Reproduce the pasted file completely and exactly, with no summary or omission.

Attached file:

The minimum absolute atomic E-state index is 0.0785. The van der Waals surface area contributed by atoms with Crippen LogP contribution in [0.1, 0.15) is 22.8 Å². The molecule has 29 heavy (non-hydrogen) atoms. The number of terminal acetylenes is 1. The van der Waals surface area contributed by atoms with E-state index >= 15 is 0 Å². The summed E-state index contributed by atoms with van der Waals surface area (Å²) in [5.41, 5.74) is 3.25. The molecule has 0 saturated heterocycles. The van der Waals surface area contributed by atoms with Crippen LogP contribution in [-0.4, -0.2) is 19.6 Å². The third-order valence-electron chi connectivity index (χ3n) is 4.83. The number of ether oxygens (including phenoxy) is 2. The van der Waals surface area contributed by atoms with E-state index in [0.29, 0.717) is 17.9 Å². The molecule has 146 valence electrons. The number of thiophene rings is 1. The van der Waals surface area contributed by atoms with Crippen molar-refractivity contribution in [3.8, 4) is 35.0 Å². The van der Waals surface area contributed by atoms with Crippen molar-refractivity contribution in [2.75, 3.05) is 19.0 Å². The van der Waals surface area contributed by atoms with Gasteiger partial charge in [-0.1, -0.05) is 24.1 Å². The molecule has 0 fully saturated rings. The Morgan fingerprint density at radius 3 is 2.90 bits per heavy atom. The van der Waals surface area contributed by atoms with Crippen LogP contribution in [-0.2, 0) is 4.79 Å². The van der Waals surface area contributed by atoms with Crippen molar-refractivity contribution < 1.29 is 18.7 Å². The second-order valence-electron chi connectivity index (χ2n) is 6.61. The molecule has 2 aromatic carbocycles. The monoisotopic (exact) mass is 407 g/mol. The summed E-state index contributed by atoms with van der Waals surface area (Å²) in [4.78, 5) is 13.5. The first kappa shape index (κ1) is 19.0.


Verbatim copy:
The minimum absolute atomic E-state index is 0.0785. The van der Waals surface area contributed by atoms with Crippen LogP contribution in [0.1, 0.15) is 22.8 Å². The molecule has 29 heavy (non-hydrogen) atoms. The number of terminal acetylenes is 1. The van der Waals surface area contributed by atoms with E-state index >= 15 is 0 Å². The summed E-state index contributed by atoms with van der Waals surface area (Å²) in [5.41, 5.74) is 3.25. The molecule has 0 saturated heterocycles. The van der Waals surface area contributed by atoms with Crippen LogP contribution in [-0.4, -0.2) is 19.6 Å². The third-order valence-electron chi connectivity index (χ3n) is 4.83. The number of ether oxygens (including phenoxy) is 2. The van der Waals surface area contributed by atoms with E-state index in [0.29, 0.717) is 17.9 Å². The molecule has 146 valence electrons. The number of thiophene rings is 1. The van der Waals surface area contributed by atoms with Crippen molar-refractivity contribution in [3.8, 4) is 35.0 Å². The van der Waals surface area contributed by atoms with Crippen molar-refractivity contribution in [2.75, 3.05) is 19.0 Å². The van der Waals surface area contributed by atoms with Gasteiger partial charge in [-0.1, -0.05) is 24.1 Å². The molecule has 0 fully saturated rings. The Morgan fingerprint density at radius 3 is 2.90 bits per heavy atom. The van der Waals surface area contributed by atoms with Crippen LogP contribution in [-0.2, 0) is 4.79 Å². The van der Waals surface area contributed by atoms with Crippen molar-refractivity contribution < 1.29 is 18.7 Å². The second-order valence-electron chi connectivity index (χ2n) is 6.61. The molecule has 2 aromatic carbocycles. The monoisotopic (exact) mass is 407 g/mol. The summed E-state index contributed by atoms with van der Waals surface area (Å²) in [4.78, 5) is 13.5. The first kappa shape index (κ1) is 19.0.